“Mam Sonando has been quite popular since he was put in jail, so any political party would gain a lot of advantage by having him on their side, or by having him criticize another political party,” said Moeun Chhean Nariddh, the director of the Cambodian Institute for Media Studies. “He has reached out to grassroots level people…. He has become in a sense the voice of the voiceless many.”
The Cambodia Daily – May 13, 2013 By James Heenan
I refer to this weekend’s article “UN Official Tells Government Not to Be Defensive on Rights Record.” The article reports on a meeting convened jointly between the Cambodian Human Rights Committee and the local U.N. Human Rights Office (OHCHR) on Friday, which addressed the preparation for Cambodia’s next human rights review by the U.N. Human Right Council 2014.
As a technical discussion, it focused on how the government might best prepare for the review, so that its report is as strong as possible. The meeting was but the latest event in ongoing technical assistance on the U.N.’s Universal Periodic Review (UPR) that OHCHR and other donors are providing at the Royal Government’s request.
The article inaccurately suggests I “warned” the government not to be defensive in its UPR reporting. The U.N. and OHCHR do not “warn” member states, nor do they “tell” member states what to do in relation to a UPR review. The rules of the UPR are set by the U.N. Human Rights Council, and these formed the basis for Friday’s discussion. The meeting also heard constructive suggestions based on best-practice, including the experience of other member states having been through the UPR.
James Heenan is the representative a.i. at the OHCHR Cambodia Office
១០ ឧសភា ២០១៣
កូនទៅក្រហែងណាក៏ឃើញយួនដែរតាំងពីផ្ទះគុយទាវ បនសំផឹង ស្រីកំដរលក់ស្រាបៀរ ដល់ប្រ ពន្ធនាយមន្រ្តី។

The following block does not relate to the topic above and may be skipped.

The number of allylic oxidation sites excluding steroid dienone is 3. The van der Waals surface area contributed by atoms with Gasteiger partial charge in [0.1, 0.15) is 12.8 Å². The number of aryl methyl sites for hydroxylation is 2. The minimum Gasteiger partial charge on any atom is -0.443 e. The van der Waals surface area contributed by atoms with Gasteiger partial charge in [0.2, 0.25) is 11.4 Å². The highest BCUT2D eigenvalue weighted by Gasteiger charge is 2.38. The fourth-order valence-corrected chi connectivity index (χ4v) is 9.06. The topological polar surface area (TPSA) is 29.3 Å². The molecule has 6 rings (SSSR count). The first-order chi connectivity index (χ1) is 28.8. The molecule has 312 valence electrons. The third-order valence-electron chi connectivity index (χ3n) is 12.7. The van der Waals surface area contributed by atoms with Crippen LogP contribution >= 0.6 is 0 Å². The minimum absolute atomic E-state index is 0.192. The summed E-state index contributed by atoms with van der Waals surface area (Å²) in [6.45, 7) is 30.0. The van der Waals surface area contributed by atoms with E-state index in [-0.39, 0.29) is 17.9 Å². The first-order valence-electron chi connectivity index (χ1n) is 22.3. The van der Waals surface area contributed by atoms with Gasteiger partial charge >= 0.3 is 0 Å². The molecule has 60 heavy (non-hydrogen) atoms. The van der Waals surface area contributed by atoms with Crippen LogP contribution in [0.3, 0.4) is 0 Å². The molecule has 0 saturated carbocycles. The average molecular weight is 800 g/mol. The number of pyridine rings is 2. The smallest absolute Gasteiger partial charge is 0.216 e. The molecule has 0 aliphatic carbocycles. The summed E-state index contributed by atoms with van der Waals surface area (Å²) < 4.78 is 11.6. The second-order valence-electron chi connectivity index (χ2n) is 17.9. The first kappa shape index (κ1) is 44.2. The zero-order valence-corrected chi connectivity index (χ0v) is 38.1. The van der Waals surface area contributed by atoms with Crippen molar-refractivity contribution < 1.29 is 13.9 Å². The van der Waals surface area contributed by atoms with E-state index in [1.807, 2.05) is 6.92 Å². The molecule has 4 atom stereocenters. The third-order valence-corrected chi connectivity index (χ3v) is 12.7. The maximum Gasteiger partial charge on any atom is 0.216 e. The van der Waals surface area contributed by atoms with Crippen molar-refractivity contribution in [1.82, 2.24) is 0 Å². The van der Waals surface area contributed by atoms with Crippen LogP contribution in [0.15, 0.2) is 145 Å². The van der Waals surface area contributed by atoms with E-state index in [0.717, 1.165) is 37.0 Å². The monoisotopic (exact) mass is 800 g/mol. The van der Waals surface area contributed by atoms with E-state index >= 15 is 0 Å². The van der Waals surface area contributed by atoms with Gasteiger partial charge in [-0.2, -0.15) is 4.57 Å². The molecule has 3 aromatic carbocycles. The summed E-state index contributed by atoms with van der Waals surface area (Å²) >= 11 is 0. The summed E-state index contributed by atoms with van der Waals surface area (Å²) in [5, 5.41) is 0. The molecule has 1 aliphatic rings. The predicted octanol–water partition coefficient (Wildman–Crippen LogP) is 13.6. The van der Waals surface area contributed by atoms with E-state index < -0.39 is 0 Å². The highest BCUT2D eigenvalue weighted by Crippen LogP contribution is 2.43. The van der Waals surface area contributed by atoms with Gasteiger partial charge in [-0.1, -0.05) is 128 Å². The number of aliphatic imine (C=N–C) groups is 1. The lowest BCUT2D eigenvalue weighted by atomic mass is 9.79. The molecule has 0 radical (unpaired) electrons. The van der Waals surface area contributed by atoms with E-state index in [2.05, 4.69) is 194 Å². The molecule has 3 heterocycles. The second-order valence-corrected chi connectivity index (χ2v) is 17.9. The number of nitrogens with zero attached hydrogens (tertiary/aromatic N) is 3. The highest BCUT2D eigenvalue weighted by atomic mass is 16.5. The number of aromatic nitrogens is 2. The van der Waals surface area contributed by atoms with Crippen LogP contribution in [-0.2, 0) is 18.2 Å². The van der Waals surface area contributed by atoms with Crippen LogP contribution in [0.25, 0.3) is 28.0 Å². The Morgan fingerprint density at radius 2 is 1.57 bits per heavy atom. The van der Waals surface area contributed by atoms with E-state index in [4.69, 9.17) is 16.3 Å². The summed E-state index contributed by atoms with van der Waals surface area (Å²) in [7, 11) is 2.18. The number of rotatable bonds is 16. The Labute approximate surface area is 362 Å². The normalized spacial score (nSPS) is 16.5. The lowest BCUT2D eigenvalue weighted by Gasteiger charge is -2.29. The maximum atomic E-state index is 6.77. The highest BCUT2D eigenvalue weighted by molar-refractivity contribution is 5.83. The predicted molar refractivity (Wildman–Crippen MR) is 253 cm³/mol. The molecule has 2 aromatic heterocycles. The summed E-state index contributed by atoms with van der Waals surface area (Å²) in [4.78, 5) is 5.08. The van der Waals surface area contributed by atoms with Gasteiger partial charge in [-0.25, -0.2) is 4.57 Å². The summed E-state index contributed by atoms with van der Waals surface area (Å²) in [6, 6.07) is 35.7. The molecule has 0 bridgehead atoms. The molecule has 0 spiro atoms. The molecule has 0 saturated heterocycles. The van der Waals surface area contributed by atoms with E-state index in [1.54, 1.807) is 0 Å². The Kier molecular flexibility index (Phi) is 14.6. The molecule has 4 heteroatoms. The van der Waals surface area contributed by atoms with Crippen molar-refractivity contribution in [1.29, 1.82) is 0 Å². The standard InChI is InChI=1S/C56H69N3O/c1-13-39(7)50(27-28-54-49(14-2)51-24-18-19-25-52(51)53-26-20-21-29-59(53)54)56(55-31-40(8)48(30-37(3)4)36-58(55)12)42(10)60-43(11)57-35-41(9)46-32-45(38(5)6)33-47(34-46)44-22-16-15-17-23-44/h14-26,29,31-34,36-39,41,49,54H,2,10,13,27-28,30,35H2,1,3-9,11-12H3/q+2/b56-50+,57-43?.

រាស្រ្តខ្មែរសុំទានរីកកើនលើស ផ្សិតល្ងាចទាំងក្នុងនិងក្រៅស្រុក ឯខ្មែរអត់ដី ផ្ទះនៅកើនរាល់ថ្ងៃ លើសកូនទាហាន តាមព្រំដែន។
យួនទិញដីពីសេនាសែន រាប់លានហិតារ ឯយុវជនលក់ឈ្មោះលក់កេរទៅធ្វើកញ្ជះគេជាតិក្រៅ ។
គ្រប់ច្រកមាន ចោរលួចប្លន់គ្រប់ ២៤ម៉ោងនៅគ្រប់ទិស ឯរដ្ឋមន្រ្តីឫប្រមុខខេត្តសុទ្ធតែមហាសម្បត្តិ លួចពីជាតិ និងបញ្ជីលុយ។
រដ្ឋមន្រ្តីតិចយូ ឲ្យម៉ែប្រពន្ធកូនវាធើម៉ែលើអំបែងក្បាលក្រសួងទាំងមូល ឯអ្នកល្ងង់ដូចហេង ឲ្យធំងារសម្តេចចក្រី។
អាហ៊ាមានលុយ វាល់ម៉ឺនដុល្លារអាច ទីញដំណែង ឫងារ ឧកញ៉ាពី ចិនប៉ះកង់មកពីតាកែវ អុងប៉ាង សុក អាន បានស្រេចៗ ឯស្រុកកូនមានស្តេចប្អូនក៏ដូចកូនមានស្តេចបងរស់ក្រោមជើងនាយចៅហ្វា សំអុល ។
ស្រុកកូនមានប៉ូលិសច្រើនព៌ណមែនតែចោរវាកើនលើសជាទ្វេរ មេចោរសុទ្ធតែមានអង្គរ័ក្សការពារវាជិះឡាន ប្រ ណិតៗបិតផ្លាករាជការ ។
ស្រុកកូន មានច្បាប់លើក្រដាសណែនយួនយៀប ឲ្យសែនរេតាមខ្យល់ ឯនាយក រដ្ឋ មន្រ្តីកូនវិញ វាដូចតែគ្នា ថាអាមោហ៍ពីព្រៃចុះឪវាជាចោរ ឯអាមក៏ពីបរទេសនោះចោរមិនត្រឹមលួច លុយទេគឺ ប្លន់យកមេប្រពន្ធគេ ទាំងថ្ងៃក្នុងរដ្ឋការិយាល័យម៉ាស៊ីនត្រជាក់ទៅទៀត ។ល។
ស្រុកប៉ុណ្ណេះហើយ កូនអ្ហើយ ចង់ដូរផ្លាស់រកខ្មោចយក៏អី កូនទ្រាំទំរាំដល់ឆ្នាំក្រោយ ២០២៦ កូន ប្រុសកូនស្រី មិនយូរទេ ពេលនោះសម្តេច ហៃហ្វឹក ហ៊ុន សែន លោកនឹងបូមលុយខ្ចី ចិនឆ្អែត ពោះ ប្រេះធ្នេរស្លាប់ ដូចយាចកជ៌ូជកព្រះវេស្សន្តរជេរ មិនខាននោះហោង !៕
PHNOM PENH, May 10 (Xinhua) — India will provide 40,000 bottles of indelible ink to the National Election Committee (NEC) of Cambodia that will be used in the general election on July 28, a NEC’s statement said Friday.
The ink, which costs about 830,000 U.S. dollars, will be airlifted to Cambodia in mid-June, said the statement, citing Indian Ambassador to Cambodia Dinesk K. Patnaik.
NEC’s secretary general Tep Nytha said the NEC has already issued a letter of appreciation to the government of India for the donation. He said the indelible ink will be used to mark voters’ fingers and it will be unable to be washed off for 7 to 15 days.
The country is scheduled to hold a general election for the 123- seat parliament on July 28. Some 9.67 million Cambodians are eligible to cast their ballots in the upcoming election, said the NEC.
Tep Nytha said as of Friday, 6 political parties have registered with the NEC to run in the upcoming election, adding that the exact number will be released next Monday, which is the deadline of the registration for political parties.
Analysts project that the ruling Cambodian People’s Party of Prime Minister Hun Sen will dominantly win the forthcoming election.
Hun Sen, 61, has been in power for 28 years and vowed to stay in the office until he is 74.